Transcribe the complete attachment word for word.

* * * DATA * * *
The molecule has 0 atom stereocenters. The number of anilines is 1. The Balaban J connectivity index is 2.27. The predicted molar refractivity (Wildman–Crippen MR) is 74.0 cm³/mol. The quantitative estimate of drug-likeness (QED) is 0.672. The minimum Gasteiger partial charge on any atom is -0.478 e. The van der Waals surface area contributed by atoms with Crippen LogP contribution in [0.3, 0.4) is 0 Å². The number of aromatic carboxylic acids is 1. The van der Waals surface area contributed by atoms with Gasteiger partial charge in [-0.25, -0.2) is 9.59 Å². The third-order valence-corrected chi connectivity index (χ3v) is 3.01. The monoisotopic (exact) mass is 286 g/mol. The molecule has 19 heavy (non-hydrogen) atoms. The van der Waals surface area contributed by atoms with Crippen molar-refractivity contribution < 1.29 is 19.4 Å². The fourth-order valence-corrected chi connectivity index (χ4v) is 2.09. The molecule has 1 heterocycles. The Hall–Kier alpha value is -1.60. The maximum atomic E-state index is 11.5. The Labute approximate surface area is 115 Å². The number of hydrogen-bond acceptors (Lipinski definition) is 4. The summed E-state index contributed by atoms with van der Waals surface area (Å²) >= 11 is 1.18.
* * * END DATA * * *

The molecule has 0 atom stereocenters. The number of anilines is 1. The Balaban J connectivity index is 2.27. The predicted molar refractivity (Wildman–Crippen MR) is 74.0 cm³/mol. The quantitative estimate of drug-likeness (QED) is 0.672. The minimum Gasteiger partial charge on any atom is -0.478 e. The van der Waals surface area contributed by atoms with Crippen LogP contribution in [0.3, 0.4) is 0 Å². The number of aromatic carboxylic acids is 1. The van der Waals surface area contributed by atoms with Gasteiger partial charge in [-0.25, -0.2) is 9.59 Å². The third-order valence-corrected chi connectivity index (χ3v) is 3.01. The monoisotopic (exact) mass is 286 g/mol. The molecule has 19 heavy (non-hydrogen) atoms. The van der Waals surface area contributed by atoms with Crippen molar-refractivity contribution < 1.29 is 19.4 Å². The fourth-order valence-corrected chi connectivity index (χ4v) is 2.09. The molecule has 1 heterocycles. The Hall–Kier alpha value is -1.60. The maximum atomic E-state index is 11.5. The Labute approximate surface area is 115 Å². The number of hydrogen-bond acceptors (Lipinski definition) is 4. The summed E-state index contributed by atoms with van der Waals surface area (Å²) >= 11 is 1.18.